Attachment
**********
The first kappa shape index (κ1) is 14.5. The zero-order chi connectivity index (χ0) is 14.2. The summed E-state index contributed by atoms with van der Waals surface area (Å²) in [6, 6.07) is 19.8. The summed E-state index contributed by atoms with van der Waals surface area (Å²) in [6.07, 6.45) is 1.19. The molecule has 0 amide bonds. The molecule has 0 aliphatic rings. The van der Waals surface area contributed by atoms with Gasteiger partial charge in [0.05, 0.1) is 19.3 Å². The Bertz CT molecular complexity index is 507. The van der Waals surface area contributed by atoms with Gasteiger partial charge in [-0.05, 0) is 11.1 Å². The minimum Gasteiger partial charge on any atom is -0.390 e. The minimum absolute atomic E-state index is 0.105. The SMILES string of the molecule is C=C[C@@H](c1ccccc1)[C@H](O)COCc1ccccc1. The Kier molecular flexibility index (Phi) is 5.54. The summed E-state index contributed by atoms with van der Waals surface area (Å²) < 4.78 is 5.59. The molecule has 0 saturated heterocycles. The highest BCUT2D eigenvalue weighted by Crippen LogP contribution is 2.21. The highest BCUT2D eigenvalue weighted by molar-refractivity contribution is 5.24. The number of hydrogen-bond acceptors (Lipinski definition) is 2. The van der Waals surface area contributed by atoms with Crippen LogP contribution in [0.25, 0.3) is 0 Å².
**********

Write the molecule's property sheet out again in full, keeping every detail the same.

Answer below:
The first kappa shape index (κ1) is 14.5. The zero-order chi connectivity index (χ0) is 14.2. The summed E-state index contributed by atoms with van der Waals surface area (Å²) in [6, 6.07) is 19.8. The summed E-state index contributed by atoms with van der Waals surface area (Å²) in [6.07, 6.45) is 1.19. The molecule has 0 amide bonds. The molecule has 0 aliphatic rings. The van der Waals surface area contributed by atoms with Gasteiger partial charge in [0.05, 0.1) is 19.3 Å². The Bertz CT molecular complexity index is 507. The van der Waals surface area contributed by atoms with Gasteiger partial charge in [-0.05, 0) is 11.1 Å². The minimum Gasteiger partial charge on any atom is -0.390 e. The minimum absolute atomic E-state index is 0.105. The SMILES string of the molecule is C=C[C@@H](c1ccccc1)[C@H](O)COCc1ccccc1. The Kier molecular flexibility index (Phi) is 5.54. The summed E-state index contributed by atoms with van der Waals surface area (Å²) < 4.78 is 5.59. The molecule has 0 saturated heterocycles. The highest BCUT2D eigenvalue weighted by Crippen LogP contribution is 2.21. The highest BCUT2D eigenvalue weighted by molar-refractivity contribution is 5.24. The number of hydrogen-bond acceptors (Lipinski definition) is 2. The van der Waals surface area contributed by atoms with Crippen LogP contribution in [0.25, 0.3) is 0 Å².